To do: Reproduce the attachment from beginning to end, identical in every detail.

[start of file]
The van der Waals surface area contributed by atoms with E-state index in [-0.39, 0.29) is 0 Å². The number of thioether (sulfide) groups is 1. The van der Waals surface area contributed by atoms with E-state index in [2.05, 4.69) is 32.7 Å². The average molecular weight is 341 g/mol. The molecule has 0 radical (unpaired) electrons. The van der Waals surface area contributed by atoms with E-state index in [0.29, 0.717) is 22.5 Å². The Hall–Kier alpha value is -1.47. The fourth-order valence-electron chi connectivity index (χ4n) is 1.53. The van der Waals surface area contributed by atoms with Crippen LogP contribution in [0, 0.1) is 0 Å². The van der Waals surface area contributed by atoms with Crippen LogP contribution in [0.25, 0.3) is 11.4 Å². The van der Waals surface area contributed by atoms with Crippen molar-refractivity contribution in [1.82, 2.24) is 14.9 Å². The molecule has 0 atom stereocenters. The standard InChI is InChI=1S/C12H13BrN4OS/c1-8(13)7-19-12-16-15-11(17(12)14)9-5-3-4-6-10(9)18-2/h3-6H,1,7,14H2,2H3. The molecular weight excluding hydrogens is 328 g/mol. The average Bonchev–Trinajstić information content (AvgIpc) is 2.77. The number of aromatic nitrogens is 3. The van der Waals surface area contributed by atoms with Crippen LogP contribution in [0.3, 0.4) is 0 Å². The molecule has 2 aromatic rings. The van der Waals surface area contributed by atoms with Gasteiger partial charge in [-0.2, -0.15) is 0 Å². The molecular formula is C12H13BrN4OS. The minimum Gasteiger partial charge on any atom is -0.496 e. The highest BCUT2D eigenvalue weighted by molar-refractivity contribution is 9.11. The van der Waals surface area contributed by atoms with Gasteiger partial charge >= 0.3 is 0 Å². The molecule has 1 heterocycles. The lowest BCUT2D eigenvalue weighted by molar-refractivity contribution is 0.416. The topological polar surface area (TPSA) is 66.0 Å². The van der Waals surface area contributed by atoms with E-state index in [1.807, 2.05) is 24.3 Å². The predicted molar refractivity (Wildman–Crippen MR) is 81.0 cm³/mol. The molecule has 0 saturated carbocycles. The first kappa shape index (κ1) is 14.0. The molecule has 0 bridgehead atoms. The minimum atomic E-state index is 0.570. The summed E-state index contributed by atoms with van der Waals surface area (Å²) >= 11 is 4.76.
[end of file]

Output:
The van der Waals surface area contributed by atoms with E-state index in [-0.39, 0.29) is 0 Å². The number of thioether (sulfide) groups is 1. The van der Waals surface area contributed by atoms with E-state index in [2.05, 4.69) is 32.7 Å². The average molecular weight is 341 g/mol. The molecule has 0 radical (unpaired) electrons. The van der Waals surface area contributed by atoms with E-state index in [0.29, 0.717) is 22.5 Å². The Hall–Kier alpha value is -1.47. The fourth-order valence-electron chi connectivity index (χ4n) is 1.53. The van der Waals surface area contributed by atoms with Crippen LogP contribution in [0, 0.1) is 0 Å². The van der Waals surface area contributed by atoms with Crippen LogP contribution in [0.25, 0.3) is 11.4 Å². The van der Waals surface area contributed by atoms with Crippen molar-refractivity contribution in [1.82, 2.24) is 14.9 Å². The molecule has 0 atom stereocenters. The standard InChI is InChI=1S/C12H13BrN4OS/c1-8(13)7-19-12-16-15-11(17(12)14)9-5-3-4-6-10(9)18-2/h3-6H,1,7,14H2,2H3. The molecular weight excluding hydrogens is 328 g/mol. The average Bonchev–Trinajstić information content (AvgIpc) is 2.77. The number of aromatic nitrogens is 3. The van der Waals surface area contributed by atoms with Crippen LogP contribution in [0.3, 0.4) is 0 Å². The molecule has 2 aromatic rings. The van der Waals surface area contributed by atoms with Gasteiger partial charge in [-0.2, -0.15) is 0 Å². The molecular formula is C12H13BrN4OS. The minimum Gasteiger partial charge on any atom is -0.496 e. The highest BCUT2D eigenvalue weighted by molar-refractivity contribution is 9.11. The van der Waals surface area contributed by atoms with Gasteiger partial charge >= 0.3 is 0 Å². The molecule has 1 heterocycles. The lowest BCUT2D eigenvalue weighted by molar-refractivity contribution is 0.416. The topological polar surface area (TPSA) is 66.0 Å². The van der Waals surface area contributed by atoms with E-state index in [1.807, 2.05) is 24.3 Å². The predicted molar refractivity (Wildman–Crippen MR) is 81.0 cm³/mol. The molecule has 0 saturated carbocycles. The first kappa shape index (κ1) is 14.0. The molecule has 0 bridgehead atoms. The minimum atomic E-state index is 0.570. The summed E-state index contributed by atoms with van der Waals surface area (Å²) >= 11 is 4.76.